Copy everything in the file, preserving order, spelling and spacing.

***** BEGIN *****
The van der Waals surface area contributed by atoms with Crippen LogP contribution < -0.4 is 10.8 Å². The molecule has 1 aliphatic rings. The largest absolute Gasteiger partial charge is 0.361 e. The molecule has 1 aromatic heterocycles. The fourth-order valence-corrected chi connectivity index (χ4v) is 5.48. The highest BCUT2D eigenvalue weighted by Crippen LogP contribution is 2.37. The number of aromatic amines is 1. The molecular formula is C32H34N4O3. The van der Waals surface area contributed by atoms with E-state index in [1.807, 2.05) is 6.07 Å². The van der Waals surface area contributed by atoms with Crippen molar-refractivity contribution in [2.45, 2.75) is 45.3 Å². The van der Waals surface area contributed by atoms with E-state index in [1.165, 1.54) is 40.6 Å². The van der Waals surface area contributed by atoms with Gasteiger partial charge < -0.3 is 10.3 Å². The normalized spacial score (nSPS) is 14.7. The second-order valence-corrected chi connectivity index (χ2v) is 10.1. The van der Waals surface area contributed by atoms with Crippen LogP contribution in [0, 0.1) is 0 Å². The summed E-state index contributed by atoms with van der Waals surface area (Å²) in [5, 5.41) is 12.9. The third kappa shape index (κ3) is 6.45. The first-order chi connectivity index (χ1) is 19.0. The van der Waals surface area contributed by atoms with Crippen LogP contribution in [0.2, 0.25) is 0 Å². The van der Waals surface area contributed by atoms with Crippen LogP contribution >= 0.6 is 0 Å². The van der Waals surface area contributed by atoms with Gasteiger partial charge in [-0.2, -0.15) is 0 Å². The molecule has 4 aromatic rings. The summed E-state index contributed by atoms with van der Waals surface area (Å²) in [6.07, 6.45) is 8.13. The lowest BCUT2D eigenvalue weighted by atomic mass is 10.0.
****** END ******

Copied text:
The van der Waals surface area contributed by atoms with Crippen LogP contribution < -0.4 is 10.8 Å². The molecule has 1 aliphatic rings. The largest absolute Gasteiger partial charge is 0.361 e. The molecule has 1 aromatic heterocycles. The fourth-order valence-corrected chi connectivity index (χ4v) is 5.48. The highest BCUT2D eigenvalue weighted by Crippen LogP contribution is 2.37. The number of aromatic amines is 1. The molecular formula is C32H34N4O3. The van der Waals surface area contributed by atoms with E-state index in [1.807, 2.05) is 6.07 Å². The van der Waals surface area contributed by atoms with Crippen molar-refractivity contribution in [2.45, 2.75) is 45.3 Å². The van der Waals surface area contributed by atoms with E-state index in [1.165, 1.54) is 40.6 Å². The van der Waals surface area contributed by atoms with Gasteiger partial charge < -0.3 is 10.3 Å². The normalized spacial score (nSPS) is 14.7. The second-order valence-corrected chi connectivity index (χ2v) is 10.1. The van der Waals surface area contributed by atoms with Crippen LogP contribution in [0, 0.1) is 0 Å². The summed E-state index contributed by atoms with van der Waals surface area (Å²) in [5, 5.41) is 12.9. The third kappa shape index (κ3) is 6.45. The first-order chi connectivity index (χ1) is 19.0. The van der Waals surface area contributed by atoms with Crippen LogP contribution in [0.2, 0.25) is 0 Å². The van der Waals surface area contributed by atoms with Crippen LogP contribution >= 0.6 is 0 Å². The van der Waals surface area contributed by atoms with Gasteiger partial charge in [-0.2, -0.15) is 0 Å². The molecule has 4 aromatic rings. The summed E-state index contributed by atoms with van der Waals surface area (Å²) in [6.07, 6.45) is 8.13. The lowest BCUT2D eigenvalue weighted by atomic mass is 10.0.